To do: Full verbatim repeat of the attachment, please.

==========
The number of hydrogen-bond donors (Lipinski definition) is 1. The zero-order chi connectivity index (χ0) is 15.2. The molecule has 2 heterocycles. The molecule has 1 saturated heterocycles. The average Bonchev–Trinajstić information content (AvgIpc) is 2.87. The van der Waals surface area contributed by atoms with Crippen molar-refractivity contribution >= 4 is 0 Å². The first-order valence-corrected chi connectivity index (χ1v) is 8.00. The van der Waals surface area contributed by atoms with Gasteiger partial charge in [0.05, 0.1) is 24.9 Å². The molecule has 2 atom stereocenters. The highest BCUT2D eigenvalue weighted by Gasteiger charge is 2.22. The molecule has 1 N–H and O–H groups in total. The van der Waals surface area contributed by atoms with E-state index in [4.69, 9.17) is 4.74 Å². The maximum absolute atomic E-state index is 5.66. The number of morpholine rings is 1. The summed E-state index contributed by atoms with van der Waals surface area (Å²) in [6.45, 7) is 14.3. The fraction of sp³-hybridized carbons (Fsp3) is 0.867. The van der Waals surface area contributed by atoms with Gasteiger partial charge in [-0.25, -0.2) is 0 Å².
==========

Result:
The number of hydrogen-bond donors (Lipinski definition) is 1. The zero-order chi connectivity index (χ0) is 15.2. The molecule has 2 heterocycles. The molecule has 1 saturated heterocycles. The average Bonchev–Trinajstić information content (AvgIpc) is 2.87. The van der Waals surface area contributed by atoms with Crippen molar-refractivity contribution >= 4 is 0 Å². The first-order valence-corrected chi connectivity index (χ1v) is 8.00. The van der Waals surface area contributed by atoms with Gasteiger partial charge in [0.05, 0.1) is 24.9 Å². The molecule has 2 atom stereocenters. The highest BCUT2D eigenvalue weighted by Gasteiger charge is 2.22. The molecule has 1 N–H and O–H groups in total. The van der Waals surface area contributed by atoms with E-state index in [4.69, 9.17) is 4.74 Å². The maximum absolute atomic E-state index is 5.66. The number of morpholine rings is 1. The summed E-state index contributed by atoms with van der Waals surface area (Å²) in [6.45, 7) is 14.3. The fraction of sp³-hybridized carbons (Fsp3) is 0.867. The van der Waals surface area contributed by atoms with Gasteiger partial charge in [-0.25, -0.2) is 0 Å².